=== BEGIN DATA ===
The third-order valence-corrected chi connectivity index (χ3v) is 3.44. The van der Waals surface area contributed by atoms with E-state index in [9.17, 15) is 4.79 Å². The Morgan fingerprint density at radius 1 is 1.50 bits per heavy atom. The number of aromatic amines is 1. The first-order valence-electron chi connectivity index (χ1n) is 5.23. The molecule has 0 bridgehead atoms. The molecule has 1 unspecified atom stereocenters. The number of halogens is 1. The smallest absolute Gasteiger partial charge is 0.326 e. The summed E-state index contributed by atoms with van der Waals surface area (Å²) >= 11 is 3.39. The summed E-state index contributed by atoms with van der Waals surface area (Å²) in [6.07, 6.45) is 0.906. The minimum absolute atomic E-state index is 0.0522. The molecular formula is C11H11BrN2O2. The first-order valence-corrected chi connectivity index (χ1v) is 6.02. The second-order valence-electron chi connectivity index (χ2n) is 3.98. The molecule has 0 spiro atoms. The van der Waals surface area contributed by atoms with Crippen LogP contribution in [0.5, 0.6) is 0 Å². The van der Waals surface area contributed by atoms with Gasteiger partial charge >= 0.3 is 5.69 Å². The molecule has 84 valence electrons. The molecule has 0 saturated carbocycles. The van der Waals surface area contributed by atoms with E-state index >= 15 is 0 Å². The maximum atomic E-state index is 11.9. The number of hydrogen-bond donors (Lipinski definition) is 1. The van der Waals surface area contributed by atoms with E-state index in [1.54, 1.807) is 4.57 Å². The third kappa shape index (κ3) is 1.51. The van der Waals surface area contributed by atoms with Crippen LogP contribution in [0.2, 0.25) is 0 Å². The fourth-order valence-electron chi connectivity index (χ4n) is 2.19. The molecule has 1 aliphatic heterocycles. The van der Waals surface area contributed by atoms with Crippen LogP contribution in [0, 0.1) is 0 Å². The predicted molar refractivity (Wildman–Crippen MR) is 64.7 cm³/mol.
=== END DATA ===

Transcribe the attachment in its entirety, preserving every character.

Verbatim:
The third-order valence-corrected chi connectivity index (χ3v) is 3.44. The van der Waals surface area contributed by atoms with E-state index in [9.17, 15) is 4.79 Å². The Morgan fingerprint density at radius 1 is 1.50 bits per heavy atom. The number of aromatic amines is 1. The first-order valence-electron chi connectivity index (χ1n) is 5.23. The molecule has 0 bridgehead atoms. The molecule has 1 unspecified atom stereocenters. The number of halogens is 1. The smallest absolute Gasteiger partial charge is 0.326 e. The summed E-state index contributed by atoms with van der Waals surface area (Å²) >= 11 is 3.39. The summed E-state index contributed by atoms with van der Waals surface area (Å²) in [6.07, 6.45) is 0.906. The minimum absolute atomic E-state index is 0.0522. The molecular formula is C11H11BrN2O2. The first-order valence-corrected chi connectivity index (χ1v) is 6.02. The second-order valence-electron chi connectivity index (χ2n) is 3.98. The molecule has 0 spiro atoms. The van der Waals surface area contributed by atoms with Crippen LogP contribution in [0.5, 0.6) is 0 Å². The van der Waals surface area contributed by atoms with Gasteiger partial charge >= 0.3 is 5.69 Å². The molecule has 84 valence electrons. The molecule has 0 saturated carbocycles. The van der Waals surface area contributed by atoms with E-state index >= 15 is 0 Å². The maximum atomic E-state index is 11.9. The number of hydrogen-bond donors (Lipinski definition) is 1. The van der Waals surface area contributed by atoms with E-state index in [1.54, 1.807) is 4.57 Å². The third kappa shape index (κ3) is 1.51. The van der Waals surface area contributed by atoms with Crippen LogP contribution in [0.2, 0.25) is 0 Å². The fourth-order valence-electron chi connectivity index (χ4n) is 2.19. The molecule has 1 aliphatic heterocycles. The van der Waals surface area contributed by atoms with Crippen LogP contribution in [0, 0.1) is 0 Å². The predicted molar refractivity (Wildman–Crippen MR) is 64.7 cm³/mol.